375 posts tagged with poverty.
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Poor internet for poor people

Why Facebook’s Internet.org amounts to economic racism. [more inside]
posted by standardasparagus on Apr 19, 2015 - 77 comments

The Richer and the Poorer

The Washington Post reports what the rich and poor actually spend their money on, and where [more inside]
posted by ourt on Apr 14, 2015 - 52 comments

India's Experiment in Basic Income Grants

12 minute video on India’s Experiment in Basic Income Grants "cash transfers given to all citizens to ensure that they have a minimal income". [more inside]
posted by TheophileEscargot on Apr 3, 2015 - 51 comments

Defensive Architecture Keeping Poverty Unseen

The spikes installed outside Selfridges in Manchester are the latest front in the spread of ‘defensive architecture’. Is such open hostility towards the destitute making all our lives uglier?
posted by ellieBOA on Feb 20, 2015 - 46 comments

Hard Time Valentines

Four couples, who are homeless and living in New York, talk about their lives.
posted by roomthreeseventeen on Feb 15, 2015 - 5 comments

Offline underclass

75 million Americans don’t have internet. Here’s what it’s like.
posted by flapjax at midnite on Jan 29, 2015 - 142 comments

Live-Action Dwarf Fortress

The Rat Tribe of Beijing. A photo-essay about diverse folks who live in former bomb shelters turned into private apartments underneath the streets of Beijing. By Al-Jazeera America.
posted by Pfardentrott on Jan 27, 2015 - 13 comments

A new way to tackle ultra-poverty

A new approach to assisting the "ultra-poor" – the poorest people on the planet – is showing promising results. In up to 95% of cases, the approach has been shown to help people exit the category of ultra-poverty, defined as living on less than 50 cents per day. [more inside]
posted by dontjumplarry on Jan 26, 2015 - 26 comments

The Household Mentoring Approach in Uganda

Household mentoring "is an innovative extension methodology used to work with poorer households. The specificity of this approach is that all adult members of a household, including both women and men farmers, are visited and assisted by a trained mentor selected from the local community. During these visits, men and women in a household learn how to better plan their livelihoods together, work together to improve their food security and income, and to share the benefits equally." [more inside]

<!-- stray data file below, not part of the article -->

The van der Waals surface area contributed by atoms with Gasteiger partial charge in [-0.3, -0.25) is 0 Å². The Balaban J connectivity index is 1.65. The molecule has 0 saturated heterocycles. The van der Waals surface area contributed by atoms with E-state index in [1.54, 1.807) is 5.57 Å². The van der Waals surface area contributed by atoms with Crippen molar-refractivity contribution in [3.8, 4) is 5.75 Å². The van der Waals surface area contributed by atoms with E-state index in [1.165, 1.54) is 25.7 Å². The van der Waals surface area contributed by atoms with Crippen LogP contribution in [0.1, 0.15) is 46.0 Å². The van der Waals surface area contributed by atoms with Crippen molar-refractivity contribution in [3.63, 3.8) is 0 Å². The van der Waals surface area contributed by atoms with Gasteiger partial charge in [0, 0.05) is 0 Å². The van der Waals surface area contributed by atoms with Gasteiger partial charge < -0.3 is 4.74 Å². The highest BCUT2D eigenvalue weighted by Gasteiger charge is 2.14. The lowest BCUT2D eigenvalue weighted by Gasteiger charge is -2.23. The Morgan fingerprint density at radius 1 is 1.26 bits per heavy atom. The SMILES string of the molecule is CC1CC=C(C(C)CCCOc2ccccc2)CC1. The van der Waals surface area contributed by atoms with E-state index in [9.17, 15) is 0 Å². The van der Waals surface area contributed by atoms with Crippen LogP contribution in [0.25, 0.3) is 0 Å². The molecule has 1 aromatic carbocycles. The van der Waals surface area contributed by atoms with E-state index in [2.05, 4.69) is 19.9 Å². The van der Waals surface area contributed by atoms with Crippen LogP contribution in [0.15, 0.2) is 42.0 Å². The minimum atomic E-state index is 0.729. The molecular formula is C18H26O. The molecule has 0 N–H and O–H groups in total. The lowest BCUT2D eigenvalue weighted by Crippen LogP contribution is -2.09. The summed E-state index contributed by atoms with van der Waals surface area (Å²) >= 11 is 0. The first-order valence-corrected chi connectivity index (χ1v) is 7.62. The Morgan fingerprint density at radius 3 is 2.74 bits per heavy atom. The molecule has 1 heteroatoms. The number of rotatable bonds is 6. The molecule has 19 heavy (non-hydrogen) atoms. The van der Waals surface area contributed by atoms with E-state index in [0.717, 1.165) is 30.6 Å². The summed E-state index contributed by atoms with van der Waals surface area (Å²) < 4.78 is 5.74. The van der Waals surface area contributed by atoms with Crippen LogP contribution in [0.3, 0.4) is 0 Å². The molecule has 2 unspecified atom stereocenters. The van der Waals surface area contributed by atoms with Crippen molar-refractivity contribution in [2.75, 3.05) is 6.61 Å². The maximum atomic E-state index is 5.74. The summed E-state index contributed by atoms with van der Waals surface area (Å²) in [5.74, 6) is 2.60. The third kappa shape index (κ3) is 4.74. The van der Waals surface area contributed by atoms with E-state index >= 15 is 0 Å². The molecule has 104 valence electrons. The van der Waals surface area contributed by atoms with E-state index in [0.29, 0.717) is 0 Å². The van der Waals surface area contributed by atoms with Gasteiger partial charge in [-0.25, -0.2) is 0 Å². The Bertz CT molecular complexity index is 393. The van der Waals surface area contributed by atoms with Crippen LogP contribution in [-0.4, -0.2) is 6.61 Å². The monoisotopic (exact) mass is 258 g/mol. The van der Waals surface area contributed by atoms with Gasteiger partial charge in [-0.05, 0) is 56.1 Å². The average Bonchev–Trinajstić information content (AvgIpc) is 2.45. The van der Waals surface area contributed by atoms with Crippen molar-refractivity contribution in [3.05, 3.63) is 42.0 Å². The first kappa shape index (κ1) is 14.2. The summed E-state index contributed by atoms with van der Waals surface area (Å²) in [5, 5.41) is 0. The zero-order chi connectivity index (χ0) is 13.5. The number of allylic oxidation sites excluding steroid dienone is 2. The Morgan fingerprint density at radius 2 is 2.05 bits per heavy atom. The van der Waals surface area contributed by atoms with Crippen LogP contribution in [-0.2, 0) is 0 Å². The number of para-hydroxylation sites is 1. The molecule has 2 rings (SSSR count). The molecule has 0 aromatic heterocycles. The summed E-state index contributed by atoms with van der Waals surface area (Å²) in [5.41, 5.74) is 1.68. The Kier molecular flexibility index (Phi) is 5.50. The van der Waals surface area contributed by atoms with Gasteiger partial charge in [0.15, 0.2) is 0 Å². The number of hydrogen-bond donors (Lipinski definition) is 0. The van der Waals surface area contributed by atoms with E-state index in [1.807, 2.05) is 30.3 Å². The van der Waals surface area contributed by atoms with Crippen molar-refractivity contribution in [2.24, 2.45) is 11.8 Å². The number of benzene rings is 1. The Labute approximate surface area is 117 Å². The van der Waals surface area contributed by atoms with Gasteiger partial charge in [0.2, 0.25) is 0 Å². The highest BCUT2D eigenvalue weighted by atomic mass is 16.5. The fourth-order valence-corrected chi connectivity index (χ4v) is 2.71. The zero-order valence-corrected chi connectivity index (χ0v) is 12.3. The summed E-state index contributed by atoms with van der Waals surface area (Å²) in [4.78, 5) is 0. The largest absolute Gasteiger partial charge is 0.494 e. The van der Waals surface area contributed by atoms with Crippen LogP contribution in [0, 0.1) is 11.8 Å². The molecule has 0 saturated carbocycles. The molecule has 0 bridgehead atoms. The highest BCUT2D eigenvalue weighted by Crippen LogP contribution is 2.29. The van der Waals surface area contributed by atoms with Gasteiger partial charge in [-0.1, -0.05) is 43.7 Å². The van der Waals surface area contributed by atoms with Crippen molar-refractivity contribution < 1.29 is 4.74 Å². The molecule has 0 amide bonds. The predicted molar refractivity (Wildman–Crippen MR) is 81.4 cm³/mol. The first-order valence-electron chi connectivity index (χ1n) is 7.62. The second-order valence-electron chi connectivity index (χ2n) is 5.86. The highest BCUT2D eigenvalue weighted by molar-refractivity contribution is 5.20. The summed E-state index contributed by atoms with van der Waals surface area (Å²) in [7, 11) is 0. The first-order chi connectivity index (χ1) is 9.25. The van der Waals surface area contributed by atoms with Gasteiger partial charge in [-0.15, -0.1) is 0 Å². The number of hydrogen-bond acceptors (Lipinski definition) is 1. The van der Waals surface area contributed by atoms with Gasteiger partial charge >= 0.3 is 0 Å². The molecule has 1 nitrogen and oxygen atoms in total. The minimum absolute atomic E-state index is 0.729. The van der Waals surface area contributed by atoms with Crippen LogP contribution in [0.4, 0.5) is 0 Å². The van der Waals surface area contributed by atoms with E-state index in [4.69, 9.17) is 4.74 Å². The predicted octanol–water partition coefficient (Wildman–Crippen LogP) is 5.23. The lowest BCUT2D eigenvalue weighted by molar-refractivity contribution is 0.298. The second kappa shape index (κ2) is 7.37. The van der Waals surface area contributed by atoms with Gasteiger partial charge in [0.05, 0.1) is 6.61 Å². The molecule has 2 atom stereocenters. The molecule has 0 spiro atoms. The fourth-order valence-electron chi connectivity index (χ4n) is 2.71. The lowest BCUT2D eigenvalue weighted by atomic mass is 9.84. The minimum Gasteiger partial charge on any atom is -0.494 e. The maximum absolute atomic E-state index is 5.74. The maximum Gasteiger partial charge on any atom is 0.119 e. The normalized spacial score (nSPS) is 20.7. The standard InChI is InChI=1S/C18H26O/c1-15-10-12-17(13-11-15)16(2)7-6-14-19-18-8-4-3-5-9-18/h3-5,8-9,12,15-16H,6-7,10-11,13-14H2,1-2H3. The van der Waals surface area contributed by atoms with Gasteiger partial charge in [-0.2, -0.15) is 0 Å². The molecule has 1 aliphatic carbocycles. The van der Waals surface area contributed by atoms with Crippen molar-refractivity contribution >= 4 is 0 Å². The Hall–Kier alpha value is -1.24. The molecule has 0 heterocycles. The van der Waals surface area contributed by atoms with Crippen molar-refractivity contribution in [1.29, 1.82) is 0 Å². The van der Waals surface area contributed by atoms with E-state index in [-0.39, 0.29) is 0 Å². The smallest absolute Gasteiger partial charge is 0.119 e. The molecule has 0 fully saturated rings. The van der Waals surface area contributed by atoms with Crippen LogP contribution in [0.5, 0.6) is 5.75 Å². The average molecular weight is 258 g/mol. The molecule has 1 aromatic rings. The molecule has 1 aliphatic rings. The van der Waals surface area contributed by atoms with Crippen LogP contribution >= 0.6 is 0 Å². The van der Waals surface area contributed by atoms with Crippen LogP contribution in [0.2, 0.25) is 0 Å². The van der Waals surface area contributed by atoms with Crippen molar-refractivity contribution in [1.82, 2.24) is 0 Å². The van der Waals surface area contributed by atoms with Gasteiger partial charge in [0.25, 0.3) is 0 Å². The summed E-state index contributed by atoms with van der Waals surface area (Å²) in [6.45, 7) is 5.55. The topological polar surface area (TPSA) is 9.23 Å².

posted by Sir Rinse on Jan 24, 2015 - 9 comments

Token Sucking

The Kiss of Desperation: A Disgusting Practice Vanishes With the Token/A Lewis Grizzard take on the subject from 1991
posted by josher71 on Jan 24, 2015 - 39 comments

The estate we’re in: how working class people became the ‘problem’

Being held up as “beating the odds”, “done good”, or “escaped” does not make me happy. (slTheGrauniad)
posted by Kitteh on Jan 21, 2015 - 39 comments

It's expensive to be poor.

What do poor people buy that no one else does? [askreddit post]
posted by empath on Jan 15, 2015 - 118 comments

“Wasn’t anything we could do about it.”

How White Flight Destroyed the Mississippi Delta (SL longform Atlantic)
posted by roomthreeseventeen on Jan 6, 2015 - 49 comments

The world is becoming even more suburban, and better for it.

A planet of suburbs
posted by garlic on Dec 9, 2014 - 36 comments

Generation Gaps

It's no longer just teenagers and students who seem to be running away from real life, it's people in their twenties and thirties, too. People who should really know better, but don't seem to know how to do much else. Fully grown, semi-functioning adults who are unwilling to surrender those endless nights spent staring at their own harrowed reflections in club toilet cisterns, and can't find much reason to give them up, either. People like me. This is my generation; the generation who have no real incentive to grow up. No kids to feel guilty about, no mortgages to pay off, decent enough healthcare to keep them alive, jobs that let them ​scrape the money they need to feed, house and wash themselves, and only the screams of their bosses and the worried phone calls of their families to tear them away from the noble pursuit of getting on one. An army of first-world wasters trapped in an Escher maze of immaturity.
posted by josher71 on Dec 2, 2014 - 160 comments

Gentrification and badly dressed white people

Vidal Reyna is a waiter at El Arco Iris, one of Highland Park’s oldest Mexican restaurants, owned by his wife’s family. He grew up here. He says the moment he understood that his neighborhood was becoming a different place happened on a drive with his father. Reyna recalls, 'He turns around and tells me in Spanish, ‘Hay muchos gueros mal vestidos por aqui.’” Loosely translated, that means “around here, there are a lot of badly dressed white people.” In August Marketplace's Wealth & Poverty Desk opened an office in Highland Park, Los Angeles, to get a view of gentrification from their new neighbours.
posted by Bella Donna on Dec 1, 2014 - 51 comments